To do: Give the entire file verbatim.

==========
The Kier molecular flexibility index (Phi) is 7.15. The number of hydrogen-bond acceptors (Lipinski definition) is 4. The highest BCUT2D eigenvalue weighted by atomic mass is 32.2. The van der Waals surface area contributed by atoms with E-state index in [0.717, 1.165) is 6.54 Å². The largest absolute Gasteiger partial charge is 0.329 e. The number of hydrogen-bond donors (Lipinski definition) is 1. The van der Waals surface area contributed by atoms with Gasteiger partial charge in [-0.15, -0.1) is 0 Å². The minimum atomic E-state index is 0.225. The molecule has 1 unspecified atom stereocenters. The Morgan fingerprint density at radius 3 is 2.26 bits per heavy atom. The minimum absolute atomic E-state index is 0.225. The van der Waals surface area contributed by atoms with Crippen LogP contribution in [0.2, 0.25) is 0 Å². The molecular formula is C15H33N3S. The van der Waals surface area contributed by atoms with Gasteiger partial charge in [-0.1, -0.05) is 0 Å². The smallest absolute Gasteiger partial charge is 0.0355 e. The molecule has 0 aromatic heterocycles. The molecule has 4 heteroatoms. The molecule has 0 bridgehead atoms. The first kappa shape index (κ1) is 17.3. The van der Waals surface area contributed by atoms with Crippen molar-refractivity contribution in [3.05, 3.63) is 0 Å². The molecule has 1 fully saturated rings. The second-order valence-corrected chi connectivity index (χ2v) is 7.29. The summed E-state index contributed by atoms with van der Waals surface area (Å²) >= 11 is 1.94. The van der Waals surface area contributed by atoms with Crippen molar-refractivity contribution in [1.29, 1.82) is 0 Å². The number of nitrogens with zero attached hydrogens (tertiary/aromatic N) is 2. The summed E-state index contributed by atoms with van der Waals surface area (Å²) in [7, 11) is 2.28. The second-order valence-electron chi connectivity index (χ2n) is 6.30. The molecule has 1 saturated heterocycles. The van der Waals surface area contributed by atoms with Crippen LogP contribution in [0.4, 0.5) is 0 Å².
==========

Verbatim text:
The Kier molecular flexibility index (Phi) is 7.15. The number of hydrogen-bond acceptors (Lipinski definition) is 4. The highest BCUT2D eigenvalue weighted by atomic mass is 32.2. The van der Waals surface area contributed by atoms with E-state index in [0.717, 1.165) is 6.54 Å². The largest absolute Gasteiger partial charge is 0.329 e. The number of hydrogen-bond donors (Lipinski definition) is 1. The van der Waals surface area contributed by atoms with Gasteiger partial charge in [-0.15, -0.1) is 0 Å². The minimum atomic E-state index is 0.225. The molecule has 1 unspecified atom stereocenters. The Morgan fingerprint density at radius 3 is 2.26 bits per heavy atom. The minimum absolute atomic E-state index is 0.225. The van der Waals surface area contributed by atoms with Crippen LogP contribution in [0.2, 0.25) is 0 Å². The molecular formula is C15H33N3S. The van der Waals surface area contributed by atoms with Gasteiger partial charge in [-0.1, -0.05) is 0 Å². The smallest absolute Gasteiger partial charge is 0.0355 e. The molecule has 0 aromatic heterocycles. The molecule has 4 heteroatoms. The molecule has 0 bridgehead atoms. The first kappa shape index (κ1) is 17.3. The van der Waals surface area contributed by atoms with Crippen molar-refractivity contribution in [3.05, 3.63) is 0 Å². The molecule has 1 fully saturated rings. The second-order valence-corrected chi connectivity index (χ2v) is 7.29. The summed E-state index contributed by atoms with van der Waals surface area (Å²) >= 11 is 1.94. The van der Waals surface area contributed by atoms with Crippen molar-refractivity contribution in [1.29, 1.82) is 0 Å². The number of nitrogens with zero attached hydrogens (tertiary/aromatic N) is 2. The summed E-state index contributed by atoms with van der Waals surface area (Å²) in [7, 11) is 2.28. The second-order valence-electron chi connectivity index (χ2n) is 6.30. The molecule has 1 saturated heterocycles. The van der Waals surface area contributed by atoms with Crippen LogP contribution in [0.4, 0.5) is 0 Å².